This picture is a simple overview of how you can develop new strains. First a cross is made between two parents, giving rise to a very variable offspring. These seeds are then grown out for the first round of selection, after which the best couple are selected. After a second round of selection, only the best phenotype is kept.

When hunting phenotypes in sativa strains, you will usually see several plants with a realistic flowering time of 13 weeks or more. While taste and smell is still very important, a lot of pheno hunting in sativa strains revolves around the flowering time. Old school haze heads usually don’t mind a logistically demanding strain or spending a few extra weeks growing marijuana. Commercial growers are usually looking to shorten the flowering time as much as possible for a fast turnover.

Hybrid Phenotypes

When growing hybrids you will come across more diversity in terms of phenotypes than with just indica or sativa cannabis seeds. A perfect example of this is K-Train, a cross between Train Wreck and O.G. Kush. When you grow this strain of cannabis, you will find some of the plants will be more O.G. Kush dominant in their size, the leaves, the smell and the stem size. You will notice that other plants are larger in size and grow thinner and lankier, taking more after their Train Wreck parent. When the plants transition to flowering, some plants will also stretch much more than others and the calyx to leaf ratio can be very different.

Different phenos also have differences in growth form: the tall lanky (sativa dominant) plant on the left and the short bushy (indica-dominant) one on the right are the same strain!

How To Find Different Phenotypes

  • Look at your plants from a distance and see which one stand out the most and has more of a presence than the others. Then inspect each cannabis plant closely and often and compare them to each other. This means getting hands on and up close to the leaves and stems, trichome production and colour patterns. You can be quite rough with the plants to see which ones can handle stress better or even super crop the main stem are early on to find out which one has the fastest recovery time.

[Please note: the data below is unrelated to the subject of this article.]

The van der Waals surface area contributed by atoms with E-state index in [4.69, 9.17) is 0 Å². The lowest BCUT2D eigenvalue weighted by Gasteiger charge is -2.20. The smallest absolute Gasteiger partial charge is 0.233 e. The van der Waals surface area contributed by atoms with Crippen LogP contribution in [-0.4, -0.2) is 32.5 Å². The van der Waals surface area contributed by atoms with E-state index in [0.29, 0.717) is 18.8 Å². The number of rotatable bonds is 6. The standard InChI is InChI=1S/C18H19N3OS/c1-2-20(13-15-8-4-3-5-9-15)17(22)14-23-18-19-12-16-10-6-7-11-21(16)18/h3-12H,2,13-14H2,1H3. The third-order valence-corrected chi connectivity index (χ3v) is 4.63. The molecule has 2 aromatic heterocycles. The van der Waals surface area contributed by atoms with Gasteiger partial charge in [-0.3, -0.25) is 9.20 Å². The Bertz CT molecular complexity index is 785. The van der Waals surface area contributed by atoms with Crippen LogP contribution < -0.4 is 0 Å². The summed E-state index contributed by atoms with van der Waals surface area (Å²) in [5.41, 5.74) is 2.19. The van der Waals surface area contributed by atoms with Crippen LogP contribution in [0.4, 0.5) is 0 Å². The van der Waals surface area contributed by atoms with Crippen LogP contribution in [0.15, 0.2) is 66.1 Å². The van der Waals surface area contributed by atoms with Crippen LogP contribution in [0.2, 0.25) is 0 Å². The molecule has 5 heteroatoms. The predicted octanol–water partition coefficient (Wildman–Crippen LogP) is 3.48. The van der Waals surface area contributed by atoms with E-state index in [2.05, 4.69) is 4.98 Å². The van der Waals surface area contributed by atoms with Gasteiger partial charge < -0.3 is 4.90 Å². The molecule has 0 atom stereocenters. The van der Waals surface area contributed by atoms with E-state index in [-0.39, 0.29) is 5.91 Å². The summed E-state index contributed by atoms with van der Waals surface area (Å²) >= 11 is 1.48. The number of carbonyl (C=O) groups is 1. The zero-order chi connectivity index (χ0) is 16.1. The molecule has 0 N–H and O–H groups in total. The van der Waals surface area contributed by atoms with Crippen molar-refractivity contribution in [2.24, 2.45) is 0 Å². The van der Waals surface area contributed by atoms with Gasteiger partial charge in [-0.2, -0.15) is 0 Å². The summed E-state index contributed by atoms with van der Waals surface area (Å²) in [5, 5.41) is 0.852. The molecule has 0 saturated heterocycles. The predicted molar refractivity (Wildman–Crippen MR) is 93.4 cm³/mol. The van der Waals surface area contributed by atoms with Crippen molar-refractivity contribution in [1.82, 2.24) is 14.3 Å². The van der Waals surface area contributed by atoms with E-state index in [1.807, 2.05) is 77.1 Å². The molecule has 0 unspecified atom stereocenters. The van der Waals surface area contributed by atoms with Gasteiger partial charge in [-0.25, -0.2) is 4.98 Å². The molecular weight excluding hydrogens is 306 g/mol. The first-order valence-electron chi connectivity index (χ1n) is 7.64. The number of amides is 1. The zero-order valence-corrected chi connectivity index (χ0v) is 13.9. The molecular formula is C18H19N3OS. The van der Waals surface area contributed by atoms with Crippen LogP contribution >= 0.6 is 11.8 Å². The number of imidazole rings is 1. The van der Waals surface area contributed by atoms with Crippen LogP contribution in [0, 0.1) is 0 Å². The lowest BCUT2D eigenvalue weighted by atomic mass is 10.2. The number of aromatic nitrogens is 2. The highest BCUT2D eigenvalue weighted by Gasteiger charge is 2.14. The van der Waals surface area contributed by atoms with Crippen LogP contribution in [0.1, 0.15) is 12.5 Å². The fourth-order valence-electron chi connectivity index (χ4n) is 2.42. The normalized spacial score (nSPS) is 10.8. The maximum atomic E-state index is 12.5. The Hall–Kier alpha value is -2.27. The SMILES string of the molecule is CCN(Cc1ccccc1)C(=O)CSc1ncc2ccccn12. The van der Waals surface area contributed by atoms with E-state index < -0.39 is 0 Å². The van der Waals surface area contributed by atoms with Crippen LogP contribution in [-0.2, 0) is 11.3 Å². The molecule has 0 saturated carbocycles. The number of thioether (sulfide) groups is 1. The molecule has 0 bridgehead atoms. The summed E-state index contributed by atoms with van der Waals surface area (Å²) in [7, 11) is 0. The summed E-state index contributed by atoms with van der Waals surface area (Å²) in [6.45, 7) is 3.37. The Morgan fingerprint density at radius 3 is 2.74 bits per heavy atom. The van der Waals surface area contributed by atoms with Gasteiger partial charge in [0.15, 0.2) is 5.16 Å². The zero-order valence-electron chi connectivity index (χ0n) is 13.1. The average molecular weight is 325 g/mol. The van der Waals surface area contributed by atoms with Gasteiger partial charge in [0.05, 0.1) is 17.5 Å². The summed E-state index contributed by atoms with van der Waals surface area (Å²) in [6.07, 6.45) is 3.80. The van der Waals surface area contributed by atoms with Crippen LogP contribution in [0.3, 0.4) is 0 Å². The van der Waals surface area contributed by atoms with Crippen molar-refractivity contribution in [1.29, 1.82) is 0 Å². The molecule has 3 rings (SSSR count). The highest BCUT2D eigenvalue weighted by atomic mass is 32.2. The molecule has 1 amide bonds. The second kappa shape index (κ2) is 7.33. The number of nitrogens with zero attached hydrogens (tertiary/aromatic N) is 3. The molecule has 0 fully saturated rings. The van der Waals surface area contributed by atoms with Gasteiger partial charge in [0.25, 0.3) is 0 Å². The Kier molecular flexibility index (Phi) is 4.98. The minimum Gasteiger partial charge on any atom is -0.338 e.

• Check the roots on a regular basis to check which plants are rooting more profusely and which have a stronger root ball. Some plants that look great up top may have a small root ball, while others may have a great root system despite being smaller in appearance.
  • Smell the plants by rubbing your fingers around the stems and the undersides of the leaves. A cannabis plant that gives off the most aroma and scent in an early stage will usually be the loudest one in the room by flowering time. Once you have buds growing you will find out for sure which individual cannabis plant has the best smell. Interesting differences can usually be seen the best during flowering, so this is the part where you may find something new.
  • Take clones from your plants and number them accordingly. This allows for you to make notes and when selection time comes, you will know exactly which clone corresponds with which final phenotype.
  • Our final tip is probably the most important one: select your strongest and most aromatic cannabis plants if you plan on keeping phenotypes around. Yield can always be worked on with growing techniques or breeding, but it is very difficult to recreate a specific flavour or aroma. When you have a cannabis plant with unique flavours that the internet forums go crazy for, you will know your selection process has paid off!

Final Thoughts On Pheno Hunting

We hope this article will help give you a better understanding of the process of pheno hunting and why it takes up most of a breeder’s time and space. Now you know what goes into making a new strain of cannabis seeds and why we’re so proud of the quality we’re able to offer. And whether we’ve inspired you to create your own brand new strain or given you a better idea of what to ask breeders, we wish you good luck growing cannabis!

The cannabis plant has evolved over thousands of years and can express an extensive range of aromas, colours, growth patterns, flowering times, yields,